Ray Rice’s domestic abuse video needs to be shared

The fallout from the Ray Rice incident has reached world-wide proportions. It has been discussed in our White House and in periodicals across our oceans. Football is getting attention for all the wrong reasons as the 2014 season of America’s favorite past-time begins.

But if you believe this all about football, you’ve got it all wrong. This goes beyond sports. This issue paints a telling picture about our culture. Right now everyone is attempting to pass blame to someone else for letting domestic violence be lightly cast aside due to stardom, or a bottom-line, or for a championship.

What we should realize is that we as a society have been guilty of sticking our heads in the sand for decades if not centuries when it comes to domestic violence. We never see it happened. We just see the aftermath. However, with the world we now live in, domestic violence can be video-taped and televised. With this type of transparency, we can see it for all of its ferocity and savagery. No longer can you ask the question, “What did they do to deserve this?”

Photographer Dorthea Lange in 1936. (Wikipedia)
Photographer Dorthea Lange in 1936. (Wikipedia)

Yes, we did have to see it – sad to say. We, as a society never look inward until we actually see the things that are tearing us apart. It took Dorothea Lange to take photographs and show America the plight of the migratory farm workers of the Great Depression. Television news forced us to look at dead bodies in Vietnam when war seemed so far away. Television also brought into our homes captions of attack dogs and water cannons turned on peaceful activists who were just looking for equality during the Civil Rights Movement.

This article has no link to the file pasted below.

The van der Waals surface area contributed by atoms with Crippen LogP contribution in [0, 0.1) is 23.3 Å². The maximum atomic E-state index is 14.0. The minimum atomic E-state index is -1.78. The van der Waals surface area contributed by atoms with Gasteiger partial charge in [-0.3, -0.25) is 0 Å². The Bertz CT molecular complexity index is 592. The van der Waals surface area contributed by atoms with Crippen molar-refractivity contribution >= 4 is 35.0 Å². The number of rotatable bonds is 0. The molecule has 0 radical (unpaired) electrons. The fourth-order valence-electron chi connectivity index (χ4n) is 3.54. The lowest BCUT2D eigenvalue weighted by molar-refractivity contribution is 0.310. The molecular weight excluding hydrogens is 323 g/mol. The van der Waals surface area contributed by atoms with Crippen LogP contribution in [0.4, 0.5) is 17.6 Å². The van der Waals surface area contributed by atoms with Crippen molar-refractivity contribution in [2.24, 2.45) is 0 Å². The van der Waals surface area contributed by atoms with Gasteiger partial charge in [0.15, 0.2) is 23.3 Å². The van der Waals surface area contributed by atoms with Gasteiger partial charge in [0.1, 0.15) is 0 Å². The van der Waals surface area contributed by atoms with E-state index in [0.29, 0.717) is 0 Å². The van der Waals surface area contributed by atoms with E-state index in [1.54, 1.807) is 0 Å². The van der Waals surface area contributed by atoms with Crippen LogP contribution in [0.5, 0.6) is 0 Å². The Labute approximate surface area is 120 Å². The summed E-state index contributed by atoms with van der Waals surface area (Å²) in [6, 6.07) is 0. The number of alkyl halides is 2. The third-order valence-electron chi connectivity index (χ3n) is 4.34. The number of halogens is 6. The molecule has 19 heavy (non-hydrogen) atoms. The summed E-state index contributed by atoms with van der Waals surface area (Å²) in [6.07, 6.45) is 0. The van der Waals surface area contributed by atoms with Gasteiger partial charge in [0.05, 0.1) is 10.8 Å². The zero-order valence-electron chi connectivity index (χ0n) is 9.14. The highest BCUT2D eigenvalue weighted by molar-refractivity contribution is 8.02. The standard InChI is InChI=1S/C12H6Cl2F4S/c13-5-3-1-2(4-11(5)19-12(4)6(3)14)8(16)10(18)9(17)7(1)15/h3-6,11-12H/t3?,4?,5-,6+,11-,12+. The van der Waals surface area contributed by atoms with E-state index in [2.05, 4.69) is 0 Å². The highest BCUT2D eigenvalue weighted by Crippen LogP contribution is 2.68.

These visuals are still with us today and we should at least take satisfaction in knowing that those images helped to bring about change.

And now the issue of domestic violence is coming to light all because of what we saw Ray Rice do.

In fact, the Centers for Disease Control and Prevention earlier this month called sexual and intimate partner violence a substantial “public health burden.” The statistics are part of the organization’s 2011 survey of the problem which found 1 in every 4 women has been severely physically assaulted by an intimate partner.

Did you know that? I didn’t.

When more statistics are released and we as a culture are more aware of this societal illness, domestic violence will become the national campaign everyone wants to be associated with and bonded to.

Like it or not – whether you think it’s fair or unfair – Ray Rice will be the face of this problem.

In this $9 billion entity we call the National Football League, the brand means everything. The Ravens or the National Football League could not have the new poster boy Domestic Violence be a associated with the brand. Yes, winning means everything to NFL teams. However, corporate sponsorship for the League trumps even that.

This is a watershed moment in our society and this issue can no longer be swept under the rug. We can no longer use as an excuse “we don’t know what goes on behind closed doors”. Because of Ray Rice, we have now seen what goes on.